Diurnal and nocturnal variations in aqueous humor dynamics of patients with ocular hypertension undergoing medical therapy

Arch Ophthalmol. 2012 Jun;130(6):677-84. doi: 10.1001/archophthalmol.2011.2573.


Objective: To evaluate the interaction of intraocular pressure(IOP)–lowering medications with physiologic day and night changes in aqueous humor dynamics in participants with ocular hypertension.

Methods: Thirty participants were enrolled in thisdouble-masked, randomized, crossover study. Each participant underwent aqueous humor dynamics measurements at baseline and at 2 weeks of dosing in random order with latanoprost in the evening and placebo in the morning, timolol maleate twice daily, and dorzolamide hydrochloride twice daily. Measurements included central corneal thickness by ultrasound pachymetry, anterior chamber depth by A-scan, seated and habitual IOP by pneumatonometry, blood pressure by sphygmomanometry,episcleral venous pressure by venomanometry,and aqueous flow by fluorophotometry. Outflow facility was assessed by fluorophotometry and by tonography. Uveoscleral outflow was mathematically calculated using the Goldmann equation.

Results: Latanoprost use significantly decreased IOP during the day and night. It increased daytime uveoscleral outflow by a mean (SD) of 0.90 (1.46) μL/min (P=.048), but a nighttime increase of 0.26 (1.10) μL/min (P=.47)did not reach statistical significance. Timolol use decreased IOP during the day by reducing aqueous flow by 25%. Dorzolamide use lowered IOP only at the noon measurement and reduced daytime aqueous flow by 16%. Neither dorzolamide nor timolol use added to the physiologic 47% reduction in nighttime aqueous flow.

Conclusions: The daytime IOP-lowering effects of latanoprost are mediated by an increase in uveoscleral outflow,and those of timolol and dorzolamide are mediated by aqueous flow suppression. Nighttime physiologic changes in uveoscleral outflow limit the nighttime pharmacodynamic efficacy of latanoprost. Aqueous flow suppression with timolol and dorzolamide was ineffective in obtaining IOP lowering at night.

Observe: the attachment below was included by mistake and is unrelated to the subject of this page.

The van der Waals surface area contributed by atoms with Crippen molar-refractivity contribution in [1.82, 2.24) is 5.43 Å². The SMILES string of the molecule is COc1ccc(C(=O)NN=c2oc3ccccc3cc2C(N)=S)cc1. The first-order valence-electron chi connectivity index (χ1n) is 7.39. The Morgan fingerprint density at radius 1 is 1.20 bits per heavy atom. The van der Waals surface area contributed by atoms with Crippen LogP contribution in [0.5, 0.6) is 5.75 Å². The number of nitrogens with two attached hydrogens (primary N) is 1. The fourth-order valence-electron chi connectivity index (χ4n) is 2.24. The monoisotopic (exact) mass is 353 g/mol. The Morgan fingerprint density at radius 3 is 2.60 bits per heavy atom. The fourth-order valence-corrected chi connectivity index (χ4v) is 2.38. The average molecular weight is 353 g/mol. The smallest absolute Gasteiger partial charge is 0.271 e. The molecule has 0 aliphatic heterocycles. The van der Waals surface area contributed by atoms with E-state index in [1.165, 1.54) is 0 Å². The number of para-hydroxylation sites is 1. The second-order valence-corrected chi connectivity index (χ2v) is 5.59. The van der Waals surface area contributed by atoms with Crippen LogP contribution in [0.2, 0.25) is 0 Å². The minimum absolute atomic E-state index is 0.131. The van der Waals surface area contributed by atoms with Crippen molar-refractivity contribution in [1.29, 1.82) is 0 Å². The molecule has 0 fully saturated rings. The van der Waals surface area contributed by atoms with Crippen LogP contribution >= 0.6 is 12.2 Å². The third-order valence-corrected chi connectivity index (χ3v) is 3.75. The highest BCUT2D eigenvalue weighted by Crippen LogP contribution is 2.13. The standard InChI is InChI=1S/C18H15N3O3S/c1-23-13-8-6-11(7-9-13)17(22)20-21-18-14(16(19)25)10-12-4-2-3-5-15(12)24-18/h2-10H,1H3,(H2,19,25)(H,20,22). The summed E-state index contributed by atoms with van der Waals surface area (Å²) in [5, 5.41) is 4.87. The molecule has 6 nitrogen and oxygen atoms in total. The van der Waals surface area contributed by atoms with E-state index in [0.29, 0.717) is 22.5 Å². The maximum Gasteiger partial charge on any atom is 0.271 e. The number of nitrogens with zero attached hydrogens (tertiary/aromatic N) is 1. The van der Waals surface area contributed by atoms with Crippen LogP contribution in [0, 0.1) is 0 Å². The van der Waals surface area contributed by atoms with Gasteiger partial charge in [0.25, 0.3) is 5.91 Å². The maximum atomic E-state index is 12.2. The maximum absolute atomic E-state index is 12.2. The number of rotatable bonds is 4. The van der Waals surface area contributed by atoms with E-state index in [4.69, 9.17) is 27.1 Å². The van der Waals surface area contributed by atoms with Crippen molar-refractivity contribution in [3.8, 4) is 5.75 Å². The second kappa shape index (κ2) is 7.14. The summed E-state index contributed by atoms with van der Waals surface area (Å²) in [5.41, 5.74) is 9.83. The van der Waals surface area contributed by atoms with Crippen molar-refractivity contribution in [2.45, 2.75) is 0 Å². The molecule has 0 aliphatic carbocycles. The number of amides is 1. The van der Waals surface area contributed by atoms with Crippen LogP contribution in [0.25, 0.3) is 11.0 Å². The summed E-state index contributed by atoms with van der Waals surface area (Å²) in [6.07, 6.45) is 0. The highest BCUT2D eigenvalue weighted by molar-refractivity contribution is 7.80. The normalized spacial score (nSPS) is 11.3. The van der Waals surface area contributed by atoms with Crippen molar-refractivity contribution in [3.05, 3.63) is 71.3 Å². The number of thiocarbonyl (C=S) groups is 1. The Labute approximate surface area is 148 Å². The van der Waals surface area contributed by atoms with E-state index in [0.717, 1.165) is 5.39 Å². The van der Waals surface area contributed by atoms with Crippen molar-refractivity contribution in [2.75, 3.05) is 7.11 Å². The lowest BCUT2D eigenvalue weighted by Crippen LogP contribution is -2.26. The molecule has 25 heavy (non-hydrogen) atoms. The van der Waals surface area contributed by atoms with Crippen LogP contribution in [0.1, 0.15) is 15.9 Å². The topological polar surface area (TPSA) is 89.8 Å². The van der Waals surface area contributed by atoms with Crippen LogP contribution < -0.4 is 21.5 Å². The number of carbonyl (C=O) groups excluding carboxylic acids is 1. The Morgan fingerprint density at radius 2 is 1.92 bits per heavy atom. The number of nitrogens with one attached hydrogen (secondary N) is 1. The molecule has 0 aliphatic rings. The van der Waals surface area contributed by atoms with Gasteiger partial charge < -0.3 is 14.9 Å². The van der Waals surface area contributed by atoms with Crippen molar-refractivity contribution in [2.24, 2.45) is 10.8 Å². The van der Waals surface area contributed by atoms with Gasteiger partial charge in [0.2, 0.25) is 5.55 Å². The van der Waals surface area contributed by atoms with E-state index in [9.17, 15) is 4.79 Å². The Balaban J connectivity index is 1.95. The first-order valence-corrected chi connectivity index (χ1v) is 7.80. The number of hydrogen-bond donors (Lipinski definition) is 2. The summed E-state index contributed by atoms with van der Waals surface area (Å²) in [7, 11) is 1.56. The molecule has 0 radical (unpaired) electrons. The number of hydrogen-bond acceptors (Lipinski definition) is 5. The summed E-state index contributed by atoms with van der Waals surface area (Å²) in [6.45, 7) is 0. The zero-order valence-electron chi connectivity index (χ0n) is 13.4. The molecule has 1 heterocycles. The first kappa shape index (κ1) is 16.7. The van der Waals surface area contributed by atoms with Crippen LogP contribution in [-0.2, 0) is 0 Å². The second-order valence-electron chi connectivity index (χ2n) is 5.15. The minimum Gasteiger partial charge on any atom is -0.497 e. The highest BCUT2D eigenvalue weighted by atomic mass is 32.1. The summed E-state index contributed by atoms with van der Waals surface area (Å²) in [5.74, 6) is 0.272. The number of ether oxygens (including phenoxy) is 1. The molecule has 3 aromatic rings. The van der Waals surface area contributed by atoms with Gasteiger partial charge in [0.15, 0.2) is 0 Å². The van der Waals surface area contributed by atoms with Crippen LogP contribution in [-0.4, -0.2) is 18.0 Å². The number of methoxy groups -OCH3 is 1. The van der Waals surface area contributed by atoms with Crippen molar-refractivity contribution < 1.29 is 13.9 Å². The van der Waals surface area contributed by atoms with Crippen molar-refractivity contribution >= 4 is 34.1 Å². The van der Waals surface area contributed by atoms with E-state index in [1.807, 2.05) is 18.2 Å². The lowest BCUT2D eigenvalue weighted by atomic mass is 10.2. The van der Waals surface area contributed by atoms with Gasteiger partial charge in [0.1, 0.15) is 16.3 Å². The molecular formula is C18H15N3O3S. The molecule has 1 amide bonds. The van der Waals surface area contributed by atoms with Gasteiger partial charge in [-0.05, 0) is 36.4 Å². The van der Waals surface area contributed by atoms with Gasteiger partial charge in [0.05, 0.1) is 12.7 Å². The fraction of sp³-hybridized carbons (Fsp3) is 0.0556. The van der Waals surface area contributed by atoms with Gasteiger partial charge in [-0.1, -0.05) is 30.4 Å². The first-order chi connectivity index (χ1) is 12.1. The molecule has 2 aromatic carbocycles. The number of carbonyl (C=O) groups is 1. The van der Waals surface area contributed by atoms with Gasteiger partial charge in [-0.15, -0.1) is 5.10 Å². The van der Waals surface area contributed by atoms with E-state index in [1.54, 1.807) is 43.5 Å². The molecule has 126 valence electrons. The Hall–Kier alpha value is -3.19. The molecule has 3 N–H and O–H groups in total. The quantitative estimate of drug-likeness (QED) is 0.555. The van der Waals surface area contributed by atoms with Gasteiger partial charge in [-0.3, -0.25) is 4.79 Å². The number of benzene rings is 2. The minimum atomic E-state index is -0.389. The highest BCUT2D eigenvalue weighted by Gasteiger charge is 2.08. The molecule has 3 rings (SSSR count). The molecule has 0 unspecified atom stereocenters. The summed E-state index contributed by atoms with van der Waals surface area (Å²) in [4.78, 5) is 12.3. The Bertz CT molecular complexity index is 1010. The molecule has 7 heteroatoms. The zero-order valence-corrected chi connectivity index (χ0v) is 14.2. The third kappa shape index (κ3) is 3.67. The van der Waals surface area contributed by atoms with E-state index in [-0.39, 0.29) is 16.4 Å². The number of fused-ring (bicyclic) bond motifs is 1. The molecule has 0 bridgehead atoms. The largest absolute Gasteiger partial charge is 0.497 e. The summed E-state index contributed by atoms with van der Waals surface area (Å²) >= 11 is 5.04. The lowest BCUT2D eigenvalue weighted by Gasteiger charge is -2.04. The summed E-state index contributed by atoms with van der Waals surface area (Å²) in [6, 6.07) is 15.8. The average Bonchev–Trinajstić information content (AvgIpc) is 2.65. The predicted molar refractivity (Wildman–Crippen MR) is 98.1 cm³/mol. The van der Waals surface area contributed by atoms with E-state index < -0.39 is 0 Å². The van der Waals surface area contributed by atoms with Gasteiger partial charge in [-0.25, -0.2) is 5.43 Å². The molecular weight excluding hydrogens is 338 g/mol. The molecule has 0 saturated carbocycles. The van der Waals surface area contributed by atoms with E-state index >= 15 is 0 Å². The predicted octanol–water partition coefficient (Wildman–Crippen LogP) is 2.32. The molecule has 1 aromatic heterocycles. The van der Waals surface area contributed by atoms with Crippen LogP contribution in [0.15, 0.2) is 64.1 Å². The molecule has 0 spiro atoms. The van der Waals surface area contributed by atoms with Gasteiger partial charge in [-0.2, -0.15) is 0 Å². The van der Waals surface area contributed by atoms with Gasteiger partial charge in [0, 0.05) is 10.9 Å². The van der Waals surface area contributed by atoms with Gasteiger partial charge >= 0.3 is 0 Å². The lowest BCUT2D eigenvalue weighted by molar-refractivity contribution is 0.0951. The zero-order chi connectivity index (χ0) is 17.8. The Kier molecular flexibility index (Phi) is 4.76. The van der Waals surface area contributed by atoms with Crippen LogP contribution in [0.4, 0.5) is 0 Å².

Trial registration: ClinicalTrials.gov NCT00572936.

Publication types

  • Clinical Trial
  • Comparative Study
  • Randomized Controlled Trial
  • Research Support, Non-U.S. Gov't

MeSH terms

  • Adrenergic beta-Antagonists / administration & dosage
  • Antihypertensive Agents / administration & dosage*
  • Aqueous Humor / physiology*
  • Blood Pressure / drug effects
  • Carbonic Anhydrase Inhibitors / administration & dosage
  • Circadian Rhythm / physiology*
  • Cornea / diagnostic imaging
  • Cross-Over Studies
  • Double-Blind Method
  • Female
  • Fluorophotometry
  • Humans
  • Intraocular Pressure / drug effects
  • Latanoprost
  • Male
  • Middle Aged
  • Ocular Hypertension / drug therapy*
  • Ocular Hypertension / physiopathology*
  • Prospective Studies
  • Prostaglandins F, Synthetic / administration & dosage
  • Sphygmomanometers
  • Sulfonamides / administration & dosage
  • Thiophenes / administration & dosage
  • Timolol / administration & dosage
  • Tonometry, Ocular
  • Ultrasonography


  • Adrenergic beta-Antagonists
  • Antihypertensive Agents
  • Carbonic Anhydrase Inhibitors
  • Prostaglandins F, Synthetic
  • Sulfonamides
  • Thiophenes
  • Latanoprost
  • Timolol
  • dorzolamide

Associated data

  • ClinicalTrials.gov/NCT00572936